How to Charge Interest on Family Loans

Loans over $12,000 come with interest or gift taxes.

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Dear Alpha Consumer,

In your article When a Relative Wants a Loan, you talked about the interest rates that should be charged on loans over $12,000. You mentioned the rate set by the Treasury Department was 1.63 percent or higher.

I received a personal loan from my parents to purchase a house and we want to document it in a loan with the appropriate interest. Where do I find out the proper interest rate? Our transaction was in December.

While your parents may want to charge your a higher interest rate for their own reasons, they must at least charge you the minimum rate set by the Treasury Department in order to avoid gift taxes. (Any gift over the amount of $12,000 -- that limit will go up in 2009 -- is subject to gift taxes.) As long as the minimum rate is charged, then the money is considered a loan, not a gift, and you avoid those taxes.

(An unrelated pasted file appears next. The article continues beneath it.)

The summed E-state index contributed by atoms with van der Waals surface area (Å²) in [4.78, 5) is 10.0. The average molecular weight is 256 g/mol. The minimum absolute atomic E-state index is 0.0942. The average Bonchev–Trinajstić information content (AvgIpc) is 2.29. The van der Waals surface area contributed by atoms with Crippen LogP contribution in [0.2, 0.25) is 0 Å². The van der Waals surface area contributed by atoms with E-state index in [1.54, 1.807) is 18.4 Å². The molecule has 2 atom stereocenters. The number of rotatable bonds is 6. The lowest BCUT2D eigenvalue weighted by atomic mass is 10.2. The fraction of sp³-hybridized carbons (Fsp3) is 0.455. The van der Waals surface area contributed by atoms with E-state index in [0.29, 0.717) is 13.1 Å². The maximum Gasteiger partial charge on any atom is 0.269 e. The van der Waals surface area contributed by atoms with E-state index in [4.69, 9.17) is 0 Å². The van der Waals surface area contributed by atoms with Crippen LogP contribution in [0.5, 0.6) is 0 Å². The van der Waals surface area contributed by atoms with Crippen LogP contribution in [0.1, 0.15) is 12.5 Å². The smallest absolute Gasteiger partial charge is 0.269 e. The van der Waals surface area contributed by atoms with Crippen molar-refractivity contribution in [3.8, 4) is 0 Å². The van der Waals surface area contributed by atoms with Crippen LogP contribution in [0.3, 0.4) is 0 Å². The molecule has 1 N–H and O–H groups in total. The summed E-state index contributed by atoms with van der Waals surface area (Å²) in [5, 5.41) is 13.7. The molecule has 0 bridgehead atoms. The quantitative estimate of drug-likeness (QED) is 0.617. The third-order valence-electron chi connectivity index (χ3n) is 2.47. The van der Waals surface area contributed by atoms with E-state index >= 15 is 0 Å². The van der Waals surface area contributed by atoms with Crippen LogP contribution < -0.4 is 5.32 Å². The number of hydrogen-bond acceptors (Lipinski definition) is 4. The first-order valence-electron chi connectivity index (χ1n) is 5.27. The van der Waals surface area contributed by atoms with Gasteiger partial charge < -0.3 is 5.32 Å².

To figure out what that minimum rate is, visit the IRS website and search for "applicable federal rates" -- to make it easy for you, just follow this link. In December, when you received the money from your parents, the required rate was 1.36 percent. But because the rate fluctuates month to month and the calculations get complicated, most financial experts recommend getting professional help when dealing with such large loans. And, as always, you want to be sure to put the loan in writing so you and your parents are clear on its terms.